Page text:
This paper is a bit more straight-forward and short, so I’ll let it speak for itself.
Internet Communities as Safe Spaces
The internet, and the anonymity inherent in it, can be used for both good and bad. One particular use is as a safe exploratory area for people just realizing same-sex attraction.
With a focus on keeping our children safe as well as keeping rowdy teens away from businesses, young people are often excluded from public spaces (Hillier & Harrison, 2007). This leads to a lack of community when these young people discover their attraction to other members of the same sex. Same-sex attracted youth are overwhelmingly likely to have heterosexual parents and find a lack of support there, leading to increased homelessness, alcohol and drug abuse, suicide attempts, and violence both at school and in the home (Hillier & Harrison, 2007).
The Internet has become a place where same-sex attracted people can meet, communicate, and even arrange for a face-to-face meeting (Hillier & Harrison, 2007). LGBT friendly internet communities allow for youth to “lurk,” or observe without being observed (Ross, 2005). In so doing, these youth can start their socialization into gay culture by watching interactions, learning some of the language, and gain an understanding of what it means to be gay (Ross, 2005, p. 348).
These internet communities allow people to explore parts of their identities that they may be too afraid to explore in “real life.” Safe spaces provide “a place where marginalized people, in this case young people who are same-sex attracted, can take up subject positions as they wish without fear of persecution for their difference and where the usual damaging stereotypes are not acknowledged or used to alienate and exclude” (Hillier & Harrison, 2007, p. 86).
This is true of the Korrasami fandom on Tumblr. The community itself is based around two bisexual women together in a canonically romantic relationship from a cartoon shown on a children’s network. As such, it is largely comprised of women who are attracted to women, due partially to a lack of positive representation for same-sex attracted women in media. It is not uncommon to hear people talk about how Korrasami (the portmanteau/ “shipping name” of the two characters, Korra and Asami) changed their lives, helped them realize their same-sex attraction, or helped them feel better accepted. The community itself is very supportive of a wide array of sexualities.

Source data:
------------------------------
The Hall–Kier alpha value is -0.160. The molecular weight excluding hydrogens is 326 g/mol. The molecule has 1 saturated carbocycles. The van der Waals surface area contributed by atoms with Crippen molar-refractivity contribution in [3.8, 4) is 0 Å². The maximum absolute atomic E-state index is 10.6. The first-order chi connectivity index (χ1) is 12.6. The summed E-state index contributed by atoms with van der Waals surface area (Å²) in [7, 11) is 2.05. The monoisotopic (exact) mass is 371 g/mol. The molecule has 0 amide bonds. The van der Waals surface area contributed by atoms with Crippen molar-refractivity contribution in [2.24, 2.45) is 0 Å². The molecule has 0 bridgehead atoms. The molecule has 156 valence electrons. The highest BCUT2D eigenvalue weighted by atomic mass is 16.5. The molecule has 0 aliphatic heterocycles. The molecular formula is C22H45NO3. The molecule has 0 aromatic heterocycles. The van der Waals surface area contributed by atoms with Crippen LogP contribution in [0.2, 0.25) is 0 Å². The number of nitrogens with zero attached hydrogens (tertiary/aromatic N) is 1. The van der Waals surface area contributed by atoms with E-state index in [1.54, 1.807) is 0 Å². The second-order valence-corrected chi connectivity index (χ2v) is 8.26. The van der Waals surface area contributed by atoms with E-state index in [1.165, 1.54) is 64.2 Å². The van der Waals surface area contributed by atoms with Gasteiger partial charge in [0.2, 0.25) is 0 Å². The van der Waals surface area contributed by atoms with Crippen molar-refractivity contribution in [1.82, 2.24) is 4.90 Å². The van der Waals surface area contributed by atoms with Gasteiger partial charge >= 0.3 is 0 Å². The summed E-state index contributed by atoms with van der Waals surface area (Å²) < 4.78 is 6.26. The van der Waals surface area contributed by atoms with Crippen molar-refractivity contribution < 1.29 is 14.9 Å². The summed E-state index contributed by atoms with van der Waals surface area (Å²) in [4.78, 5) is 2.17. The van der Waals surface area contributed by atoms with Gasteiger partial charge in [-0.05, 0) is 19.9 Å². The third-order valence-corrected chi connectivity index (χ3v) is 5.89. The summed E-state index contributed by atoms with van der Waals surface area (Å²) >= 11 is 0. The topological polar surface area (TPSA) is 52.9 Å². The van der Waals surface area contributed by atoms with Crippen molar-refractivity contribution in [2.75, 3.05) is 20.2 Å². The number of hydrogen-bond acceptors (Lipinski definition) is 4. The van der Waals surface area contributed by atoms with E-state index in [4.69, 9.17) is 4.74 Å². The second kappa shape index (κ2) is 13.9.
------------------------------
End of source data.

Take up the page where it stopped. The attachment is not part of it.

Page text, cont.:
As Hillier and Harrison explain, safe spaces are not necessarily created with that intent in mind (Hillier & Harrison, 2007), and that is what we see in this fandom. It was originally created as a place to share fan created media featuring two characters who were initially positioned as romantic rivals, vying for the affections of the same boy. As the show and the characters grew, eventually culminating in this same-sex romantic relationship at the end of the final episode, the fandom grew as well, and the safe space grew organically from the disposition of the members within.
Hillier, L., & Harrison, L. (2007, Feb). Building Realities Less Limited Than Their Own: Young People Practising Same-Sex Attraction on the Internet. Sexualities, 10(1), 82-100. doi:23904358
Ross, M. W. (2005, Nov.). Typing, Doing, and Being: Sexuality and the Internet. The Journal of Sex Research, 42(4), 342-352. Retrieved from http://www.jstor.org/stable/3813787